From a good list, we had highly drinkable pinot grigio and sauvignon blanc by the glass, and a bottle of honest Macon Charnay Cuvee a l’Ancienne (£21). The menu took a disconcertingly long and winding route round the globe, via Italy, north Africa, Lebanon, India, Thailand and back to Blighty for bangers and mash. Our waiter, nice chap, announced that the sea bream was proving a hit “with the ladies” while the guys were going for . . . you’ve got it, the steak.

And so, to begin, nice pitted olives and bread – Jackie was a fan of the rosemary-infused number –with their old friend, balsamic and olive oil dip. Oysters (£9.95) were six fabulously fresh-tasting creatures, on a bed of ice, with lemon and Tabasco. Top marks. Baked mushrooms with goats cheese and caponata was a lovely balance of flavours but not the bargain of the day at £6.25 for what turned out to be a single mushroom. (Fungi seeks fun gal for good times in warm, damp environment. Good sense of humus essential).

Jackie insisted the salmon fishcakes with spinach and lemon and dill butter sauce (£13.50) were “mmm, nice” but she is a journalist by trade and prone to exaggeration. Fishcakes need to zing if they are to rise above the level of chip shop staple, especially at this price, but I got too many flat notes.

I was keen to join the girls on the bream team only to be told it had, that minute, run out. So, as fate had it, I ate steak, in this case an 8oz chargrilled ribeye with béarnaise sauce (£15.95), which proved the big disappointment of the night. Flaccid, beyond the asked-for medium rare, short on flavour, and looking like it had not so much been allowed to rest as fall into a deep slumber from which it could not be roused.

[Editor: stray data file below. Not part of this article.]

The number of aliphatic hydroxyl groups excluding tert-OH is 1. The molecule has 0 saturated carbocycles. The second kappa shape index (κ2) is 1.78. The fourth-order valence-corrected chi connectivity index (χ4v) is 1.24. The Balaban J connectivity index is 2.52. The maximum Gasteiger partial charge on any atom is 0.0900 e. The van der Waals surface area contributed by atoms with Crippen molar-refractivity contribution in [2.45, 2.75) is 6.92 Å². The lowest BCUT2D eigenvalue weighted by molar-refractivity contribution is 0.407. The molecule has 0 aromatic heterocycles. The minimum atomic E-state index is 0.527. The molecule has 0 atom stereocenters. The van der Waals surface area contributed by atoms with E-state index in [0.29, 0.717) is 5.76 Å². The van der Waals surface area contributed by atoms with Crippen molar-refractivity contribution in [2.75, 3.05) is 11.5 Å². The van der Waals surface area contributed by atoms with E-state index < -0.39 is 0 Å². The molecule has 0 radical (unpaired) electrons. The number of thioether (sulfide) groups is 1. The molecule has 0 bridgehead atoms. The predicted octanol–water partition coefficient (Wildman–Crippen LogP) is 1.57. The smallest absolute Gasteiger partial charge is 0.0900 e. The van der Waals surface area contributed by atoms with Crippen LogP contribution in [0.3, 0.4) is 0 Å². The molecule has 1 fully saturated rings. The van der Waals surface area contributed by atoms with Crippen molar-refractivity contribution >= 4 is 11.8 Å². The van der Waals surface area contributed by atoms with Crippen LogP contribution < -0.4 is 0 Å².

Side orders were better: fries (£2.95), dry, crisp and in their skins, and spinach which was tasty but cost me £3.50 to put a splash of green on my plate and feel the colour drain from my wallet.

Desserts came in the shape of a textbook New York cheesecake (£5.75) and a lush chocolate amaretto mousse (£5.50) which took Jackie’s ‘mmm’-ometer off the scale.

The RB&G prides itself on serving “great food” and it has prices to match, in which case we are entitled to expect the best. What we got was a lot of strong supporting acts but a couple of stars that failed to show.

Which is a shame because the place has a lot going for it. Will I give it another go? You can bank on it. You just can’t bank in it, not anymore.

Rating: 15/20
Breakdown: 7/10 Food
4/5 Service
4/5 Ambience
Address: Restaurant Bar and Grill,
Halifax House,
Brunswick Street,
Liverpool L2 0UU
0151 236 6703